Starting at the front of the unit, you will find Christopher’s herd of suckler cows and a pen of stores occupying the three slatted pens.

Comfort slat mats were installed in two of the pens, where the cows lie, although in time, Christopher plans to put in mats in the last pen as well.

Rather than putting in standard gates to separate the slatted pens with the creep area, Christopher opted to install Jourdain headlock barriers in each of the three pens.

Alongside the headlock barriers are creep gates, which allow calves to come and go from each area as they please.

As mentioned, there are three creep pens also. Drinkers are placed in both the slatted pens and in the creep pens.

An interesting feature of the five-bar gates located at the rear of the creep pens, is that they can be contracted (basically shortened).

The idea behind this is Christopher can swing the gate and lock it in at the rear wall and then open the sliding door and let more air circulate through the shed.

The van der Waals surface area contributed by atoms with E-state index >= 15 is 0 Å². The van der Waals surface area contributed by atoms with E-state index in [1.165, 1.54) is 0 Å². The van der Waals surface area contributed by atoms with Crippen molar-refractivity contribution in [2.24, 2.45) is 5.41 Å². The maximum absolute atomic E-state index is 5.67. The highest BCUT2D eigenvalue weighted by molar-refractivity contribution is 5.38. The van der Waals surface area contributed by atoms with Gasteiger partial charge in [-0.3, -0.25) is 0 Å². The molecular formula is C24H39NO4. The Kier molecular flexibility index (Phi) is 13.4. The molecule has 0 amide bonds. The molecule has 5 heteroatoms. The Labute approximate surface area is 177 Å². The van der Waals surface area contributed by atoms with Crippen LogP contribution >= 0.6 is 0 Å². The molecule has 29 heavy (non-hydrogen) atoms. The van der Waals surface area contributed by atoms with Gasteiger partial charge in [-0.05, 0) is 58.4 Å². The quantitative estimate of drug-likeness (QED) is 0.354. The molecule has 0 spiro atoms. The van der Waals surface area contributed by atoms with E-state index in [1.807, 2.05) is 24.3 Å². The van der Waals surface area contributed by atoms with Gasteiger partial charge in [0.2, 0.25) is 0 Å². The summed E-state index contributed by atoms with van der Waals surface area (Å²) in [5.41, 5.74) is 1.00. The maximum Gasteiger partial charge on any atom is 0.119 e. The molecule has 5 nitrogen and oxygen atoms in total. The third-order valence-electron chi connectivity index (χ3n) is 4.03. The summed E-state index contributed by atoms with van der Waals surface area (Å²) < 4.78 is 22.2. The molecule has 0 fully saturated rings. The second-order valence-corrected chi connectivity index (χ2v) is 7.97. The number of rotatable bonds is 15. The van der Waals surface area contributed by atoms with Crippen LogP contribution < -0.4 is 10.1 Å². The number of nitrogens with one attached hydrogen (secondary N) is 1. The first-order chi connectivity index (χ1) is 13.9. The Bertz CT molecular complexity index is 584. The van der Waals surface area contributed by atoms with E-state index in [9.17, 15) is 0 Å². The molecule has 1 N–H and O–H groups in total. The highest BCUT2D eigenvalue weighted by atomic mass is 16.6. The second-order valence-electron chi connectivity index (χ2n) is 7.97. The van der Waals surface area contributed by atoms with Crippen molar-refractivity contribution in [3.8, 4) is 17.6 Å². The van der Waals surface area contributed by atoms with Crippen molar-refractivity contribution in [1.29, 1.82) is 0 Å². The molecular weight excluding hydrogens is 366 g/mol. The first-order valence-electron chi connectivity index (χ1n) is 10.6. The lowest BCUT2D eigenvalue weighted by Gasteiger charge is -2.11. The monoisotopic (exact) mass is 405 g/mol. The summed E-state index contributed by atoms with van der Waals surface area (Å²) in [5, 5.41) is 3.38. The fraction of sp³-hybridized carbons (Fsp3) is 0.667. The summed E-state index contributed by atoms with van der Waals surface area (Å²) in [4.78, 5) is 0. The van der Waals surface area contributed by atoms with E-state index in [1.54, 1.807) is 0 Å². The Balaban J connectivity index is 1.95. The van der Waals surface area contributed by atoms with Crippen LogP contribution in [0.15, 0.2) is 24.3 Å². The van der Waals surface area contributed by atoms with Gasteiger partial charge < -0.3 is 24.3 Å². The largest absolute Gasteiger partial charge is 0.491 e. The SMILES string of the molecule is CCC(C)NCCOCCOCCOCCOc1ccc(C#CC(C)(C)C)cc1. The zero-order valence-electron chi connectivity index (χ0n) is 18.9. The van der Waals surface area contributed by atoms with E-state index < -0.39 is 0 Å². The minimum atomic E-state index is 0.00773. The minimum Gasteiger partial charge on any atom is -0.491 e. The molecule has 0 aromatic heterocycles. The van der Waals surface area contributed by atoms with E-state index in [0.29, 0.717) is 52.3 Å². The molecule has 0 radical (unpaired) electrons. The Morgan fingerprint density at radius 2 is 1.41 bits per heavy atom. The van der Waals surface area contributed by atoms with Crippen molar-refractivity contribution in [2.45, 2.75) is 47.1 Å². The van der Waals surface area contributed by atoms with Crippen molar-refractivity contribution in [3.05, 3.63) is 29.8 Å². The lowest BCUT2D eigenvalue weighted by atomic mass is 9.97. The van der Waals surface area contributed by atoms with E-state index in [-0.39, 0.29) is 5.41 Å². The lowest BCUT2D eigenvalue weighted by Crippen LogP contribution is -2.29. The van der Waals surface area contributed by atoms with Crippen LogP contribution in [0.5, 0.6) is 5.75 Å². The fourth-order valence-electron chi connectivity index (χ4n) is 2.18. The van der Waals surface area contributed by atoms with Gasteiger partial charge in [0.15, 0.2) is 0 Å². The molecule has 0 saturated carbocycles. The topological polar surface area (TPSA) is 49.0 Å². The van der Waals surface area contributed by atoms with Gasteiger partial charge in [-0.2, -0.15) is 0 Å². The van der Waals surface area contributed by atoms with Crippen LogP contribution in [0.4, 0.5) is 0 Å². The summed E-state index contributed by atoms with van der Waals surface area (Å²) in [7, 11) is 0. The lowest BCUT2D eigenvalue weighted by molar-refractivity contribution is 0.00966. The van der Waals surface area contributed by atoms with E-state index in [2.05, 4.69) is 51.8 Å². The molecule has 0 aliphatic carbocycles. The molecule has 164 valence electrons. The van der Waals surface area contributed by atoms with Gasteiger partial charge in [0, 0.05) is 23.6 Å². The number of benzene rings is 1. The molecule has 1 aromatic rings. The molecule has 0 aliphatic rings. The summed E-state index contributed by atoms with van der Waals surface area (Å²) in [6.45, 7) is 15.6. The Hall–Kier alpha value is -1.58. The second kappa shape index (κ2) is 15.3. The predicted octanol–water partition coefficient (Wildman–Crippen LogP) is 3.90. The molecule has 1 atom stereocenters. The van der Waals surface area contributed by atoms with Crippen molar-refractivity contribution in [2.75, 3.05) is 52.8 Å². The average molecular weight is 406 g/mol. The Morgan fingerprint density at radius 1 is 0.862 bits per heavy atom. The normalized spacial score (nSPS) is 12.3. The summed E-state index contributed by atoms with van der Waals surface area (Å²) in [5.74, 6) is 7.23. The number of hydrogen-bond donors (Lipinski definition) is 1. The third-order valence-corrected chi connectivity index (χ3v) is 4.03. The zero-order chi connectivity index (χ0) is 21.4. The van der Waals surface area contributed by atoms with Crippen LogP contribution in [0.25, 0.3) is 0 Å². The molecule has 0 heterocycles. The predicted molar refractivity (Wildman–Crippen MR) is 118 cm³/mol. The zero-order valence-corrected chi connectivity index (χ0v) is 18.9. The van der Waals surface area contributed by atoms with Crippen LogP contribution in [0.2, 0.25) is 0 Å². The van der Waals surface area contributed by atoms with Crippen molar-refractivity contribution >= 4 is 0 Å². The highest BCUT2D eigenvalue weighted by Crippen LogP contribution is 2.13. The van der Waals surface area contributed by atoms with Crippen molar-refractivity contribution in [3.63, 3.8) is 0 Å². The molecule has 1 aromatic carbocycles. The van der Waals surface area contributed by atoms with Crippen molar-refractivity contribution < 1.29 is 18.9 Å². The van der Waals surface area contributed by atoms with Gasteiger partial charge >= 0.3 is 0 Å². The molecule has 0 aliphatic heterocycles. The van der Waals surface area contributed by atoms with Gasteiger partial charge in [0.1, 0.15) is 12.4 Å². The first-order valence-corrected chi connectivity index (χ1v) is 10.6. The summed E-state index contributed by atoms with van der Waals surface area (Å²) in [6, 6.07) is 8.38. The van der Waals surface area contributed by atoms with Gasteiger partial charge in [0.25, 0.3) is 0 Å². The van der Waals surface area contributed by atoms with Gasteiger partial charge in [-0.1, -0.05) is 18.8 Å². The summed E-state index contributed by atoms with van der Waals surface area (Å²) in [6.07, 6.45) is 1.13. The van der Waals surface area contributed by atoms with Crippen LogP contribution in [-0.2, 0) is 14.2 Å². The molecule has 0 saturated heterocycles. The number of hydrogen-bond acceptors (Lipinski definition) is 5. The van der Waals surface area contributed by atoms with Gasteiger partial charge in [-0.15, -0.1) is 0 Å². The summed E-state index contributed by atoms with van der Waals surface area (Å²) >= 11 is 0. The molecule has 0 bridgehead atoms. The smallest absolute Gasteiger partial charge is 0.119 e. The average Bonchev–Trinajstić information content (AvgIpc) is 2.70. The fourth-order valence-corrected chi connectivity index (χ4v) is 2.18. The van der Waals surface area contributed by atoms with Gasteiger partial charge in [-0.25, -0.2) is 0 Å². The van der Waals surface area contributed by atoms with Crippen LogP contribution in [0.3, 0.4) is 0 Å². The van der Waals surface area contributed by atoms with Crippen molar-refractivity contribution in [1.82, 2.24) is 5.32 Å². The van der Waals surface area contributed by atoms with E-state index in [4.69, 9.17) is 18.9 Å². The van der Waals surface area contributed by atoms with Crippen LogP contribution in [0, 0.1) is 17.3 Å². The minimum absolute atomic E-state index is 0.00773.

5-bar gate contracted

Directly behind the creep pens are calving pens, one of which is served with a Jourdain calving gate.

In order to keep the calving area and creep pens dry, a slope was incorporated running from the rear of the shed down to the slats, which Christopher says has worked a treat in keeping the straw bedding relatively dry.

A very neat feature of the build is the way in which the shed is set up to move cattle from one side of the shed out to the crush located at the rear of the build, and back around in through a small sliding door at the back of the unit.

On one side of the shed, a passageway approximately 1.17m wide (pictured below) runs from the slatted pens all the way through to the back of the shed, out towards the shute of the crush.

Cattle can then run through the crush and back around into the other side of the shed through a sliding door into the calving pens.

Passgeway that leads to the rear of the crush

Lastly, another interesting feature is the two sliding doors, which give access to both the creep area and the calving pens.

The design is “unique” according to Christopher. He added: “Because my creep area is 22ft deep, I wanted to divide it up in two sections.

“The doors can slide past each other as they are on two separate rails – whereas on other farms I had been out to, the doors were both on one rail.”


As already mentioned, a crush was set up at the back of the shed. Christopher thought about setting it up inside the shed; however, he felt it would be safer for him when handling cattle to have the crush built outside.